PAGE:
The exhibition of Nick Brandt in the Fotografiska Museum Stockholm is absolutely magic. I walked in with "wildlife photography" in my mind. But this is far beyond just that. The exhibition is on until September 13th, and if you are interested in photography and have the chance to see this, you must go. I have been to these places. But the way he took it, is really humbling for anybody who holds a camera looking at the same scenes.
The Fotografiska Museum in Stockholm is a very fine place. I also liked Inez & Vinoodh's "Pretty Much Everything 2015", even though fashion photography is not my thing. But I liked the take on it: "At its best, fashion makes it possible for a wider audience to discover what contemporary art and design is all about". Nice also to see the exhibition of photos by Andreas Zorn, of whom I was only aware of his watercolors, but not that he also was a keen photographer.
Yesterday I visited the 2015 Wildlife Photographer of the Year Exhibition at the Natural History Museum in London. Amazing pictures. Wildlife photography today is far more than "only" documentary. On the lawn of the museum, they installed a butterfly house, which reminded me of the one in the making at Dundee Park, Mission Beach (Australia). This is the forth time, I came across butterflies. First of course, like every boy in the countryside, I had a little collection of species which I caught back in the fields in the Westerwald and pinned them to a wall. Then I got quite interest in tropical butterflies, when living on Lamma Island in the South China Sea (see the photo gallery below). Earlier this year, we helped a bit our friends Thomas and Lina Baur in Dundee Park with moving earth inside their butterfly house under construction. It was amazing for me to learn, how picky butterflies are on plants for feeding and breeding, and I realized how important floral diversity really is for them. I was frequently told by Chinese silk producers that this is a big problem on the Chinese part of the Silk Road, where the mulberry trees are cut down and there is a shortage of feed for silk worms now. Instead the farmers grow nuts.
The few butterfly shots below are taken on Lamma Island in 2008 - 2011.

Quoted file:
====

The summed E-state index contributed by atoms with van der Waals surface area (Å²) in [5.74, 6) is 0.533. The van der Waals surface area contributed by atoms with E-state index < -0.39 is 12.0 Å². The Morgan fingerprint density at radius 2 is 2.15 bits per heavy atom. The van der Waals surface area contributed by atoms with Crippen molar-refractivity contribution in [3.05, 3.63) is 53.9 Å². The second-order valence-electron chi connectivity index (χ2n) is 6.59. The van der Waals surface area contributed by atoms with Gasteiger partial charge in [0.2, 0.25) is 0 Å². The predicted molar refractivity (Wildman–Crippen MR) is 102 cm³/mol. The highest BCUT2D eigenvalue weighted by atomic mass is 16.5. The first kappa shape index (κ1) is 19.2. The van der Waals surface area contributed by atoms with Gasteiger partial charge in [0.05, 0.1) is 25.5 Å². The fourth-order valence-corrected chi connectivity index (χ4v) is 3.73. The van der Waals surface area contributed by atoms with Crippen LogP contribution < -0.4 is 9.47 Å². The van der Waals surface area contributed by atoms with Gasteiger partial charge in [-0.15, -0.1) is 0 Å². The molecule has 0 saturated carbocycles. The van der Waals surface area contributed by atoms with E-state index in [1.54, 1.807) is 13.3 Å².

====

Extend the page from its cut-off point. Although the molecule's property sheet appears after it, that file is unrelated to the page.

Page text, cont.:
Yesterday, August 16th, was the opening of Jean-Claude Mougin's photo exhibition le jour / la nuit in the 798 Art District Beijing. It was the first time for me, that I had a close look at palladium process photo prints. They are really beautiful. Most of his photos exhibited are 18 cm x 18 cm, and some are larger portrait formats. I very much like his pictures taken in Kairouan (Tunesia). Some are available on Jean-Claude's website.
"Die Grosse Chance" is a solo photo exhibition of the German poet Dieter M. Gräf in the Three Shadows Photography Art Centre in Caochangdi, Beijing. It will be shown from August 09th until September 5th and represents a series of pictures, taken by the poet while (re-) exploring his parent's house after both's death. The hanging shows the ups and downs, like walking though the house. The location is a village near Mannheim (Germany) and I can quite well relate to these pictures. What surprised my technically, was that they are all taken with an iPhone, and still come out quite well in large print. The exhibition is curated by Nina Zlonicky who, as an architect, reanimated house's building layout on the gallery walls. Beside the artist's work, there have been many people involved in technically turning a USB-stick into a fully fletched photo exhibition in just a few days. It was supported by the Goethe Institute Beijing and what made it special for us, was not just the nice collaboration of many professionals, but that Feibai got an insight into the process by being part of the team.
Beijing's third international photography festival is staged in Coachangdi by Thinking Hands and the Three Shadows Photography Art Centre from April 21st to May 31st. All together thirty galleries and exhibition centres take part in the initiative which are spread over Caochanghdi and also the 798 Art District.
The centre is the Crossover Three Shadows Photography Award Exhibition. I specially liked the photos of Zhang Jin, which he took walking alone along the eastern section of the Silk Road from Chang'An to Yangguan. The pictures capture a lot of the landscapes mood in a timeless manner. He still prints in gelatin silver process, and it is even more fascinating to see that these pictures have no digital touch. Zhang Kechun's series The Yellow River I also liked a lot, as well as some of the dreamy pictures of Yi Hui's. A few photographers also touch on topics of Chinese society, which did not draw too much of my attention, except Wang Lin's Tulip in the Clouds project showing the life of Chinese Stewardesses beyond their neat appearance on airports and in planes. Definetly one of the highlights of the Photospring is Hisaji Hara's Symphony of Time and Light, which is a solo exhibition also on the compund of the Three Shadows
Photography Art Centre. In this he is re-staging scences from Balthus paintings. Looking at these photos closely, they are really amazing. They look simple and plain, but the photographer used multiple focussing and exposure in such a manner that he absolutely streches what I thought is possible with a camera. These pictures are perfect, but beyond a perfect photo. It is really a bit like a merge between photo and painting, achieved by a brilliant mastering of photography. The scenes themselves are for me too many school girls for my taste, but I still spend a lot of time at every picture, just trying to figure out how he did it.
The Chaochangdi Photography Spring 2012 is really worth spending a lot of time at, or going more than once. As the centre is North of 798 Art Zone in Beijing, it is not crowded and you find mostly people appreciating photography. The main cluster of galleries of Caochangdi are in walking distance of The Three Shadows with a lot more to see. Transportation is a bit difficult, but that's the price for keeping the "folks" in 798 out, which is really worth a bit of hassle.